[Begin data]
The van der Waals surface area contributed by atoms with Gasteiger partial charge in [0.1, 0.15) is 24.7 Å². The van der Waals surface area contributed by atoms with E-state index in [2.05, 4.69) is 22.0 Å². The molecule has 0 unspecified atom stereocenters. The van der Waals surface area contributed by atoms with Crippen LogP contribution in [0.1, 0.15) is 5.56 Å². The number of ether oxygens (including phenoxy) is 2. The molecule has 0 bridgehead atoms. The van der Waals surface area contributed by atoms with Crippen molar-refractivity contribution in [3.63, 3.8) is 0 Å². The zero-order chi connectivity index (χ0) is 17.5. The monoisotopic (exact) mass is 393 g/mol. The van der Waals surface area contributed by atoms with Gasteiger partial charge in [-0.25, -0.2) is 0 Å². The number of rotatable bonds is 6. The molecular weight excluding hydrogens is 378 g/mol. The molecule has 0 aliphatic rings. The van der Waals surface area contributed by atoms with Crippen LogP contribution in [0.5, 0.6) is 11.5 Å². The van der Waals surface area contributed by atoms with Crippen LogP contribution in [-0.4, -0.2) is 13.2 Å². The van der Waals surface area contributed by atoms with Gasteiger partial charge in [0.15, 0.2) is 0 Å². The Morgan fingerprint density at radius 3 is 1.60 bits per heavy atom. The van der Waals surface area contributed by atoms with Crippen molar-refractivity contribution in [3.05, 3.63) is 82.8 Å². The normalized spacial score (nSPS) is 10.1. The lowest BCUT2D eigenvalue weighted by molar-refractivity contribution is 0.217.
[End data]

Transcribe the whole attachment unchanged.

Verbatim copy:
The van der Waals surface area contributed by atoms with Gasteiger partial charge in [0.1, 0.15) is 24.7 Å². The van der Waals surface area contributed by atoms with E-state index in [2.05, 4.69) is 22.0 Å². The molecule has 0 unspecified atom stereocenters. The van der Waals surface area contributed by atoms with Crippen LogP contribution in [0.1, 0.15) is 5.56 Å². The number of ether oxygens (including phenoxy) is 2. The molecule has 0 bridgehead atoms. The van der Waals surface area contributed by atoms with Crippen molar-refractivity contribution in [3.63, 3.8) is 0 Å². The zero-order chi connectivity index (χ0) is 17.5. The monoisotopic (exact) mass is 393 g/mol. The van der Waals surface area contributed by atoms with Gasteiger partial charge in [-0.25, -0.2) is 0 Å². The number of rotatable bonds is 6. The molecular weight excluding hydrogens is 378 g/mol. The molecule has 0 aliphatic rings. The van der Waals surface area contributed by atoms with Crippen LogP contribution in [0.5, 0.6) is 11.5 Å². The van der Waals surface area contributed by atoms with Crippen LogP contribution in [-0.4, -0.2) is 13.2 Å². The van der Waals surface area contributed by atoms with Gasteiger partial charge in [0.15, 0.2) is 0 Å². The Morgan fingerprint density at radius 3 is 1.60 bits per heavy atom. The van der Waals surface area contributed by atoms with Crippen molar-refractivity contribution in [3.05, 3.63) is 82.8 Å². The normalized spacial score (nSPS) is 10.1. The lowest BCUT2D eigenvalue weighted by molar-refractivity contribution is 0.217.